Crystal structure of a stable dimer reveals the molecular basis of serpin polymerization

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Abstract

Repeating intermolecular protein association by means of β-sheet expansion is the mechanism underlying a multitude of diseases including Alzheimer’s, Huntington’s and Parkinson’s and the prion encephalopathies1. A family of proteins, known as the serpins, also forms large stable multimers by ordered β-sheet linkages leading to intracellular accretion and disease2. These ‘serpinopathies’ include early-onset dementia caused by mutations in neuroserpin, liver cirrhosis and emphysema caused by mutations in α1-antitrypsin (α1AT), and thrombosis caused by mutations in antithrombin3. Serpin structure and function are quite well understood, and the family has therefore become a model system for understanding the β-sheet expansion disorders collectively known as the conformational diseases4. To develop strategies to prevent and reverse these disorders, it is necessary to determine the structural basis of the intermolecular linkage and of the pathogenic monomeric state. Here we report the crystallographic structure of a stable serpin dimer which reveals a domain swap of more than 50 residues, including two long antiparallel β-strands inserting in the centre of the principal β-sheet of the neighbouring monomer. This structure explains the extreme stability of serpin polymers, the molecular basis of their rapid propagation, and provides critical new insights into the structural changes which initiate irreversible β-sheet expansion.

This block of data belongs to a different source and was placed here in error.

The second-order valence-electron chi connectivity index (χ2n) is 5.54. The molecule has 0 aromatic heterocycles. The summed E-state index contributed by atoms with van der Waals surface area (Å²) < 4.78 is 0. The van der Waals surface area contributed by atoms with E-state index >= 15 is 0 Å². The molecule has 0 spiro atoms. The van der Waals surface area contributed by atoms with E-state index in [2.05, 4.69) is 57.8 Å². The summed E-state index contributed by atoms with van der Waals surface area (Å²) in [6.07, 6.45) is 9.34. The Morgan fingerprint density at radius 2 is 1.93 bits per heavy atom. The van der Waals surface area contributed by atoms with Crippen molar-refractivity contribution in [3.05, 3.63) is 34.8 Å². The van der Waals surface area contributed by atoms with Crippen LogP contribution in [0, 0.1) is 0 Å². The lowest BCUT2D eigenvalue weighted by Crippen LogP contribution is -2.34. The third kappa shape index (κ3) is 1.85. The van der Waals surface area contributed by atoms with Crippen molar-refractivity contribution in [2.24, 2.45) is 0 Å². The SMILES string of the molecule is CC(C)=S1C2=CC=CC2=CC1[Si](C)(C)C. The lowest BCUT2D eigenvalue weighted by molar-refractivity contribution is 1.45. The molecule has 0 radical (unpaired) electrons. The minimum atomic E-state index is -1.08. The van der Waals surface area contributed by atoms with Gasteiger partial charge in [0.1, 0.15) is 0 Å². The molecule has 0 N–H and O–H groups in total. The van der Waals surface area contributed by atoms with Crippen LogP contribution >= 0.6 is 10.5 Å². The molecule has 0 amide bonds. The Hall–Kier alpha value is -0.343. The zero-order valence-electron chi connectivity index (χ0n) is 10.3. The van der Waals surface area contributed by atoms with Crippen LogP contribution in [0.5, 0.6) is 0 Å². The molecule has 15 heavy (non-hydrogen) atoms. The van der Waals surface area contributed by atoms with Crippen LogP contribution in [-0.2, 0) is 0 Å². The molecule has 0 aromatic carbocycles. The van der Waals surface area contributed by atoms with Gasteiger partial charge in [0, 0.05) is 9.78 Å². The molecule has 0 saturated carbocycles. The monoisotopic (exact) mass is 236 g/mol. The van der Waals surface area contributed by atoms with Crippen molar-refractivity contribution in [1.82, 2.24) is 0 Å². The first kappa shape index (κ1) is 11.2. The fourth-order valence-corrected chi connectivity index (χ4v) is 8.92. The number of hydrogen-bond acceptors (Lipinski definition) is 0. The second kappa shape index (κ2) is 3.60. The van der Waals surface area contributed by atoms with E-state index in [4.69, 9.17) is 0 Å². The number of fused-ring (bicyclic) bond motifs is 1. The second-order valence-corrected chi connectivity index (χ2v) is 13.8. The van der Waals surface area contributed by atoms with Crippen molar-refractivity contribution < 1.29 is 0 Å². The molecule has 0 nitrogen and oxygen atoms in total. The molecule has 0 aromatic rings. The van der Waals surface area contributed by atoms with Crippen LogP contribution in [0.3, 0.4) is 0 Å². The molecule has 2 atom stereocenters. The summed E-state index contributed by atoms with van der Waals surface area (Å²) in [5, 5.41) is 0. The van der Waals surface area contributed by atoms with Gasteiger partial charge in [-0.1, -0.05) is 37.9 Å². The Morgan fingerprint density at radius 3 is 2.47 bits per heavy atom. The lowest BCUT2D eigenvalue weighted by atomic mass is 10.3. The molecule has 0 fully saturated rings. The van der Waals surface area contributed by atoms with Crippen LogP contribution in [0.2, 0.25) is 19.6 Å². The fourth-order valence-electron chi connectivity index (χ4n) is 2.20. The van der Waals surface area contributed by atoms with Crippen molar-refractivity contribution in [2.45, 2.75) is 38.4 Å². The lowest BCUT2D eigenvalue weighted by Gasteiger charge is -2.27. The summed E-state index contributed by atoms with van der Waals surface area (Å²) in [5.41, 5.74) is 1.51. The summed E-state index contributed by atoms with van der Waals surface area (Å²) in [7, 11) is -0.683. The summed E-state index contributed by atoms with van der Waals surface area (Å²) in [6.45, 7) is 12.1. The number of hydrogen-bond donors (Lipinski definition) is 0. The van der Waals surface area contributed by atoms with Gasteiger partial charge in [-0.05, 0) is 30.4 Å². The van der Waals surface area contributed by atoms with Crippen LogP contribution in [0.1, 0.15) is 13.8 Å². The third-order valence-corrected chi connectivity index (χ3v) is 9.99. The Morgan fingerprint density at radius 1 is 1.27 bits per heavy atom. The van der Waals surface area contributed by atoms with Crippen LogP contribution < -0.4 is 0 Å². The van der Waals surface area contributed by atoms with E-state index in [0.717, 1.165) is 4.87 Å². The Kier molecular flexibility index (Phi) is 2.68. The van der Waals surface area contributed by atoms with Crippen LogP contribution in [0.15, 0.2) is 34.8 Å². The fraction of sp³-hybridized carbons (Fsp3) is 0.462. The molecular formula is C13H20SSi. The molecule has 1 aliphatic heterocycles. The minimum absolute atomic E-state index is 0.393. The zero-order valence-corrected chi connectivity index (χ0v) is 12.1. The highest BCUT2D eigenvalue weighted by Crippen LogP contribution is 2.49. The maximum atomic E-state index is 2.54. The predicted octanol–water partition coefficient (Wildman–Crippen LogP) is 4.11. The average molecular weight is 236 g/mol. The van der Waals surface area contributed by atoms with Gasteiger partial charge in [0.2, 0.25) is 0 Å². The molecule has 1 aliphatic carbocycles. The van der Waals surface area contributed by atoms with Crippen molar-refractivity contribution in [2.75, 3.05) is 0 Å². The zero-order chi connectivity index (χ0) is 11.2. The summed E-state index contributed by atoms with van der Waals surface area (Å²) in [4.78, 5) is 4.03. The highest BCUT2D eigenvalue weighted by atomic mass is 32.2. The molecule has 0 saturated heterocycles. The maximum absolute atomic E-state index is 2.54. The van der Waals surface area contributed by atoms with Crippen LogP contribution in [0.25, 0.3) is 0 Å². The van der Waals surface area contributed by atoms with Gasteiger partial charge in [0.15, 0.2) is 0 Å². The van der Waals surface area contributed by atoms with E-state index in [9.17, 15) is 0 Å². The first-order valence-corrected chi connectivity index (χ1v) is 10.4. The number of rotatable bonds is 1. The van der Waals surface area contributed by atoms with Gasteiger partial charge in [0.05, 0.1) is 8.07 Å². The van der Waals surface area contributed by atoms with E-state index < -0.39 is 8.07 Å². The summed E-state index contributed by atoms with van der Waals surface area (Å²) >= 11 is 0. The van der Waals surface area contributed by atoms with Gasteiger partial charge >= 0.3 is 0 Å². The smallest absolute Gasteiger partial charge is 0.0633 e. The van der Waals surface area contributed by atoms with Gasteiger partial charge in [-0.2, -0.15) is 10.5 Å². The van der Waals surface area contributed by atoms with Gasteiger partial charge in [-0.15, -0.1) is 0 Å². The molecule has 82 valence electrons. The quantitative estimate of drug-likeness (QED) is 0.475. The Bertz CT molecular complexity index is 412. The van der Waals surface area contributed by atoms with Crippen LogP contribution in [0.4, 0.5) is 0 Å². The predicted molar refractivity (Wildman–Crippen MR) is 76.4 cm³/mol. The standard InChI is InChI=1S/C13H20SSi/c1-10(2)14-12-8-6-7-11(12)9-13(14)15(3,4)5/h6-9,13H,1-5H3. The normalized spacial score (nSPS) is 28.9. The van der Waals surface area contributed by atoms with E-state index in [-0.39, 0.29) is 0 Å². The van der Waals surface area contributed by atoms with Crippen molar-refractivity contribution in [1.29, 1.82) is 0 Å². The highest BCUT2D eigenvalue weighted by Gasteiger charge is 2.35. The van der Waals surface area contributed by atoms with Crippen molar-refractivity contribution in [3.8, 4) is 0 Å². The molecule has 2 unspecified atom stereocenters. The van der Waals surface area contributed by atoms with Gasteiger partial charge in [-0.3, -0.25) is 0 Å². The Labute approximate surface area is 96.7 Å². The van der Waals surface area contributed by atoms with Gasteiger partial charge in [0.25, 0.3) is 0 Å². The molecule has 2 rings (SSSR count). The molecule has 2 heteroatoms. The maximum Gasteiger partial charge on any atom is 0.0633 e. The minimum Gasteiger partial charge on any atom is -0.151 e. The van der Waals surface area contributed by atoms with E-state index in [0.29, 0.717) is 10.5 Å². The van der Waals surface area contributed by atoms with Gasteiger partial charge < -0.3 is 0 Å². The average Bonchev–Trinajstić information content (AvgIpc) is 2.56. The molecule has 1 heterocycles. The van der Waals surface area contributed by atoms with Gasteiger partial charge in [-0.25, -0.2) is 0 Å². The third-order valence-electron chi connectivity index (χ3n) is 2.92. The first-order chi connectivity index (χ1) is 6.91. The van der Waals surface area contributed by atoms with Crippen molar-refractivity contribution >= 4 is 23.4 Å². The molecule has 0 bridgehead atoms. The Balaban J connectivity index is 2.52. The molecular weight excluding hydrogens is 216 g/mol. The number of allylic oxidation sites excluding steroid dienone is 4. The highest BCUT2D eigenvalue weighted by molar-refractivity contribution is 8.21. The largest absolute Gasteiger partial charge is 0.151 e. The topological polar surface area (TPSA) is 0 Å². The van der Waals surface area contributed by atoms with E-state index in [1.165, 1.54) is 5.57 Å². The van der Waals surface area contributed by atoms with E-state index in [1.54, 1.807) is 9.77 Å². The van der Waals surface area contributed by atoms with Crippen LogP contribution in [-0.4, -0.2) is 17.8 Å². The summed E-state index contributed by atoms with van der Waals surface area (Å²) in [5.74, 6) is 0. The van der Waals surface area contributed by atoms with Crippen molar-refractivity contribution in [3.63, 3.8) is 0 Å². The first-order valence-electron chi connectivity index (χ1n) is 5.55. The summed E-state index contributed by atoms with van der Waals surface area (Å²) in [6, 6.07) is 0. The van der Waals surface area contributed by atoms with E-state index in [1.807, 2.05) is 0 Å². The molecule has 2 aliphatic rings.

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Figure 1: Crystallographic structures of active, latent and self-terminating dimer of the serpin antithrombin.
Figure 2: Biochemical properties of serpin polymers and the M* state.
Figure 3: Models of the serpin polymer and the M* state.

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Primary accessions

Protein Data Bank

Data deposits

Atomic coordinates and structure factors have been deposited in the Protein Data Bank under the accession code 2ZNH.

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Acknowledgements

We thank R. Carrell, D. Crowther and D. Lomas for their comments on the manuscript. We are also grateful to J. Löwe for access to the robotic crystallisation facility in the MRC-LMB, and to M. Weldon for N-terminal sequencing. This work was supported by the National Institutes of Health (USA) and the Uehara Memorial Foundation (Japan, to M.Y.), and J.A.H. is a senior MRC non-clinical fellow. Data were collected at beamlines I02 and I04 at the Diamond Light Source and we acknowledge the support of L. Duke, G. Evans, R. Flaig, J. Sandy and T. Sorensen.

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Correspondence to James A. Huntington.

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